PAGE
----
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Tessa-Hughes Freeland

   

Downtown filmmaker Tessa Hughes-Freeland notes in her official bio that her work has screened in venues “from international museums to seedy bars.” Her September showcases at Spectacle Theater fall somewhere in between, two well-curated programs of Hughes-Freeland’s definitive (yet in some cases underseen) underground shorts, from her earliest, career-defining work in the 1980s, through her experimentations with underground heroes like the Butthole Surfers and David Wojnarowicz, to more recent digital work that fine tunes her musical editing style.

The first chronological program of Hughes-Freeland’s work begins with 1981’s “Baby Doll,” in which topless go-go dancers Ferne and Irene speak in voiceover about their job, their clients, and how wrong stereotypes about sex workers are. Like the stark credits — Hughes-Freeland’s director credit stenciled in black on a white-painted brick wall — “Baby Doll” is a bold feminist statement. That anger boils over into “Joker,” a 1983 non-narrative experimental ode to masks, fire, and Bette Davis, which marks Hughes-Freeland’s move into incorporating classic Hollywood footage into her films. “Virginia Tripping Film” is a fascinating document of a church storefront redecorated in scary, bloody murals by a group of artists (including Marilyn Minter and Wojnarowicz); the lo-fi footage, lit in part by flashlights, stands in ironic contrast to the bombastic Led Zeppelin soundtrack.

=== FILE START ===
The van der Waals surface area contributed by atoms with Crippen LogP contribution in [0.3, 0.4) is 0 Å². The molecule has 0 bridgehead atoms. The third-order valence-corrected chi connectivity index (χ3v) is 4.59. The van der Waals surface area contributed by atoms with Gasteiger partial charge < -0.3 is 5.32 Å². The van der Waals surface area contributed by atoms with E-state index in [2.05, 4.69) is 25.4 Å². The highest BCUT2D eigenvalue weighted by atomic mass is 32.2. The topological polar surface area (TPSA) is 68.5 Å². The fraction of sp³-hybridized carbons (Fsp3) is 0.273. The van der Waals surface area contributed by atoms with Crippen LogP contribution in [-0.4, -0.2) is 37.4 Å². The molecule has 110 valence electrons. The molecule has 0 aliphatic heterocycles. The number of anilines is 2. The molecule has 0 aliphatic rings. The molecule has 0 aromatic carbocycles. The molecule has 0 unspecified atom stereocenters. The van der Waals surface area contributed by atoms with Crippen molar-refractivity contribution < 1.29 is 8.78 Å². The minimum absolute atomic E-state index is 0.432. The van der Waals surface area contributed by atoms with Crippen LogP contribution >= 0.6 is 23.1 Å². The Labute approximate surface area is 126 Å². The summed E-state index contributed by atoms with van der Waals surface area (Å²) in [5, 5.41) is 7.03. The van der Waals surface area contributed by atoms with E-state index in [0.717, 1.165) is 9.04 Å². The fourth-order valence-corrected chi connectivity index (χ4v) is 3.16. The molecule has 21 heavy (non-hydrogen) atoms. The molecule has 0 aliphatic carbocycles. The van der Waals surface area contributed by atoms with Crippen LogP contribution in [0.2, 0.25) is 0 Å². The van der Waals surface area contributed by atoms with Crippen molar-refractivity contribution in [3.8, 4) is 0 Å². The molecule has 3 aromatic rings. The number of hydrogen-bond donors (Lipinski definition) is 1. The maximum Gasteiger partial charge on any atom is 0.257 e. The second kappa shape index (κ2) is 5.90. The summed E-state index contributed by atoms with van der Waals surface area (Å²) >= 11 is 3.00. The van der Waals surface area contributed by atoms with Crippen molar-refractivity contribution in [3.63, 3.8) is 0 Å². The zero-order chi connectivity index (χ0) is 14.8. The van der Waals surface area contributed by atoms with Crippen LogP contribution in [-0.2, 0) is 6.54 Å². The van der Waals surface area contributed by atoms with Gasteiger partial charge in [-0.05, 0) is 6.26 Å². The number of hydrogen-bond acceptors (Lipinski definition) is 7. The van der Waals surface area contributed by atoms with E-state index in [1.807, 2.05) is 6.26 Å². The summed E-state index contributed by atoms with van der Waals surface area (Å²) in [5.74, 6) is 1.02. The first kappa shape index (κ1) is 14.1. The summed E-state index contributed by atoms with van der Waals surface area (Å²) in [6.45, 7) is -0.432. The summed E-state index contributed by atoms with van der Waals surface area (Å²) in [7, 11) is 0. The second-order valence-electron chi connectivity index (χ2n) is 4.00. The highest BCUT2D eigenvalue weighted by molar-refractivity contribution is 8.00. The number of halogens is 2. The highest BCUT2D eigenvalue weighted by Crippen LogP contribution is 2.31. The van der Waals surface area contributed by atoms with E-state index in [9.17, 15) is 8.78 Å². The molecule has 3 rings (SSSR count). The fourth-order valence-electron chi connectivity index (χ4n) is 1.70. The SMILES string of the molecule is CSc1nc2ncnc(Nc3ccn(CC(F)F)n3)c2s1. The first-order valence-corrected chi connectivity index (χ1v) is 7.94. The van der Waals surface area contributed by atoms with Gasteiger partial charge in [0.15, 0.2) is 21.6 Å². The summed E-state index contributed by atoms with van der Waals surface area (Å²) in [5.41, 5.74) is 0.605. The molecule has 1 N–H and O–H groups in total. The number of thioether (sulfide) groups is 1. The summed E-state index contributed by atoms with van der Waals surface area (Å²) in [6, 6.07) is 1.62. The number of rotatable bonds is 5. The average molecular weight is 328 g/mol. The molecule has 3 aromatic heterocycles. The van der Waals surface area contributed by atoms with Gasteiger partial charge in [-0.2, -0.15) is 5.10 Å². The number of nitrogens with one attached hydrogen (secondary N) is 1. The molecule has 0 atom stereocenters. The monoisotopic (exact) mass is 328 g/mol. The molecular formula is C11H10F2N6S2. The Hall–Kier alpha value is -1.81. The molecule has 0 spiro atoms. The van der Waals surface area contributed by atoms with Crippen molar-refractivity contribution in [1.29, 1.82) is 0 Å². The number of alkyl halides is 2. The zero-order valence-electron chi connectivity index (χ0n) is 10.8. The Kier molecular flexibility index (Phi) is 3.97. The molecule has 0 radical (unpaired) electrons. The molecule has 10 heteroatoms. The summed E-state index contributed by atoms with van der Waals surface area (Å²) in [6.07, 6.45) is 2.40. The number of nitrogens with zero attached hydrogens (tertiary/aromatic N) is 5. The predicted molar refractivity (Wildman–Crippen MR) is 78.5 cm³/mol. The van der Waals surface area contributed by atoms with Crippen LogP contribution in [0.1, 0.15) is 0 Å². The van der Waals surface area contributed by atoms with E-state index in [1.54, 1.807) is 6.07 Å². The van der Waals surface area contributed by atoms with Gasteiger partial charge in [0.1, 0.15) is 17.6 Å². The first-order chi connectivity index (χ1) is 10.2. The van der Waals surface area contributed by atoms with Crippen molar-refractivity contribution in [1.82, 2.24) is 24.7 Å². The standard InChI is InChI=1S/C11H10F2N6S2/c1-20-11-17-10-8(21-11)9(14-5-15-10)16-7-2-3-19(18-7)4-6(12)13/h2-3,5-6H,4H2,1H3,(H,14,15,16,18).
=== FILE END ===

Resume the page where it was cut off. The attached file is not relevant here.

The second program includes collaborations with Tommy Turner, Holly Adams, Annabel Lee, and The Workdogs, for whom Hughes-Freeland created “Jane Gone,” a montage of Tarzan footage warped and discolored and rearranged into a new story. This program marks the director’s move into digital filmmaking, especially “Gift” from 2010, which also shows her moving towards electronic music, creating a hypnotic retelling of movie past, rather than a confrontational one. Hughes-Freeland’s work over the two programs runs the gamut from erotic to aggressive to contemplative, sometimes in the span of one dizzying short.

Tessa Hughes Freeland: Program One (1981-1986) screens at 7:30 pm, and Program Two (1987-2013) screens at 10:00 pm. Please note that program two contains graphic depictions of animal vivisection, drug use, and assault that may be troubling to viewers.